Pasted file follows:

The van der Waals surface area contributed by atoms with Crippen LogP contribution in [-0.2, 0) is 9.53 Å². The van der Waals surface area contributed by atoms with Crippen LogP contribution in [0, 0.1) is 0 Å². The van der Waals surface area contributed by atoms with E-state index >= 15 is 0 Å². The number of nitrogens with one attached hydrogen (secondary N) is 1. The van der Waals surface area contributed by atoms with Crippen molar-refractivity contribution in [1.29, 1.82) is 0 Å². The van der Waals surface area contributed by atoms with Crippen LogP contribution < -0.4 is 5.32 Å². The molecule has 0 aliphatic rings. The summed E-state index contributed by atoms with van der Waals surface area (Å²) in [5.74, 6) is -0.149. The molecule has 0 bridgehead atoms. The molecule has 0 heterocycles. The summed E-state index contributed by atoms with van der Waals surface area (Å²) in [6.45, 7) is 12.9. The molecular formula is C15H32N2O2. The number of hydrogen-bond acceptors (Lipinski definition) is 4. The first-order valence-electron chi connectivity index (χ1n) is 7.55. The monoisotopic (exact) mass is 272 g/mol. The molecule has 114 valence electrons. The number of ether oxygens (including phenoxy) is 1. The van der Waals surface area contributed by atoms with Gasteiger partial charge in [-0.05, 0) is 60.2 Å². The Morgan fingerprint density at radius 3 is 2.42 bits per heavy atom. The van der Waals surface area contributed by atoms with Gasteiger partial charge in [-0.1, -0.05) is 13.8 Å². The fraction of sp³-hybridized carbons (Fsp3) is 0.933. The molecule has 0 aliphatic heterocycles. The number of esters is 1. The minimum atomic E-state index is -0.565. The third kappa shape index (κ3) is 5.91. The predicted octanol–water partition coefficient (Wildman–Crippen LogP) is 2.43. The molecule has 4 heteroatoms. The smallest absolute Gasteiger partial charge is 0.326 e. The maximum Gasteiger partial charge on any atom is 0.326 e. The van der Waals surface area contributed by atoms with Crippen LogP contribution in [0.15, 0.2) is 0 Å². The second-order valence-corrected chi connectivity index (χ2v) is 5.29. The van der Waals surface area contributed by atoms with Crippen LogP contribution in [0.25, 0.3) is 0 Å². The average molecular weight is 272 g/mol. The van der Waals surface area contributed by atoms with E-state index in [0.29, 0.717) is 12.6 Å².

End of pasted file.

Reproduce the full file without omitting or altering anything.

The van der Waals surface area contributed by atoms with Crippen LogP contribution in [-0.2, 0) is 9.53 Å². The van der Waals surface area contributed by atoms with Crippen LogP contribution in [0, 0.1) is 0 Å². The van der Waals surface area contributed by atoms with E-state index >= 15 is 0 Å². The number of nitrogens with one attached hydrogen (secondary N) is 1. The van der Waals surface area contributed by atoms with Crippen molar-refractivity contribution in [1.29, 1.82) is 0 Å². The van der Waals surface area contributed by atoms with Crippen LogP contribution < -0.4 is 5.32 Å². The molecule has 0 aliphatic rings. The summed E-state index contributed by atoms with van der Waals surface area (Å²) in [5.74, 6) is -0.149. The molecule has 0 bridgehead atoms. The molecule has 0 heterocycles. The summed E-state index contributed by atoms with van der Waals surface area (Å²) in [6.45, 7) is 12.9. The molecular formula is C15H32N2O2. The number of hydrogen-bond acceptors (Lipinski definition) is 4. The first-order valence-electron chi connectivity index (χ1n) is 7.55. The monoisotopic (exact) mass is 272 g/mol. The molecule has 114 valence electrons. The number of ether oxygens (including phenoxy) is 1. The van der Waals surface area contributed by atoms with Gasteiger partial charge in [-0.05, 0) is 60.2 Å². The Morgan fingerprint density at radius 3 is 2.42 bits per heavy atom. The van der Waals surface area contributed by atoms with Gasteiger partial charge in [-0.1, -0.05) is 13.8 Å². The fraction of sp³-hybridized carbons (Fsp3) is 0.933. The molecule has 0 aliphatic heterocycles. The number of esters is 1. The minimum atomic E-state index is -0.565. The third kappa shape index (κ3) is 5.91. The predicted octanol–water partition coefficient (Wildman–Crippen LogP) is 2.43. The molecule has 4 heteroatoms. The smallest absolute Gasteiger partial charge is 0.326 e. The maximum Gasteiger partial charge on any atom is 0.326 e. The van der Waals surface area contributed by atoms with Crippen LogP contribution in [0.15, 0.2) is 0 Å². The second-order valence-corrected chi connectivity index (χ2v) is 5.29. The van der Waals surface area contributed by atoms with Crippen LogP contribution in [0.25, 0.3) is 0 Å². The average molecular weight is 272 g/mol. The van der Waals surface area contributed by atoms with E-state index in [0.29, 0.717) is 12.6 Å².